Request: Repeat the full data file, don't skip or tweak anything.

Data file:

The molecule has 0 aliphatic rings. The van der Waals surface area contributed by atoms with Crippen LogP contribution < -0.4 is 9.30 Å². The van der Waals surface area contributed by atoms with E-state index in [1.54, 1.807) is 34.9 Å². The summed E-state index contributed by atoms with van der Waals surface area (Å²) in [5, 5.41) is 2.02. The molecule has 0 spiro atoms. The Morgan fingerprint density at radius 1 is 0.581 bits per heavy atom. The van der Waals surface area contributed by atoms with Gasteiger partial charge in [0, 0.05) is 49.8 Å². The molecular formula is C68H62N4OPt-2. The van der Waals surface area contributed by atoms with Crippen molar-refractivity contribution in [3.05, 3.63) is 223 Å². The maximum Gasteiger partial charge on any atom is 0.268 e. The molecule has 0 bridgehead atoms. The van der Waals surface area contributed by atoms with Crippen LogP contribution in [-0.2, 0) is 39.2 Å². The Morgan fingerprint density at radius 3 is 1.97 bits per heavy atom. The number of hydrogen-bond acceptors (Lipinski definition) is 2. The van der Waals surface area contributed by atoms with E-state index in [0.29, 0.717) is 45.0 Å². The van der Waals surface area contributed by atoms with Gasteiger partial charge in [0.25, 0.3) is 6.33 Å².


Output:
The molecule has 0 aliphatic rings. The van der Waals surface area contributed by atoms with Crippen LogP contribution < -0.4 is 9.30 Å². The van der Waals surface area contributed by atoms with E-state index in [1.54, 1.807) is 34.9 Å². The summed E-state index contributed by atoms with van der Waals surface area (Å²) in [5, 5.41) is 2.02. The molecule has 0 spiro atoms. The Morgan fingerprint density at radius 1 is 0.581 bits per heavy atom. The van der Waals surface area contributed by atoms with Gasteiger partial charge in [0, 0.05) is 49.8 Å². The molecular formula is C68H62N4OPt-2. The van der Waals surface area contributed by atoms with Crippen molar-refractivity contribution in [3.05, 3.63) is 223 Å². The maximum Gasteiger partial charge on any atom is 0.268 e. The molecule has 0 bridgehead atoms. The van der Waals surface area contributed by atoms with Crippen LogP contribution in [-0.2, 0) is 39.2 Å². The Morgan fingerprint density at radius 3 is 1.97 bits per heavy atom. The number of hydrogen-bond acceptors (Lipinski definition) is 2. The van der Waals surface area contributed by atoms with E-state index in [0.29, 0.717) is 45.0 Å². The van der Waals surface area contributed by atoms with Gasteiger partial charge in [0.25, 0.3) is 6.33 Å².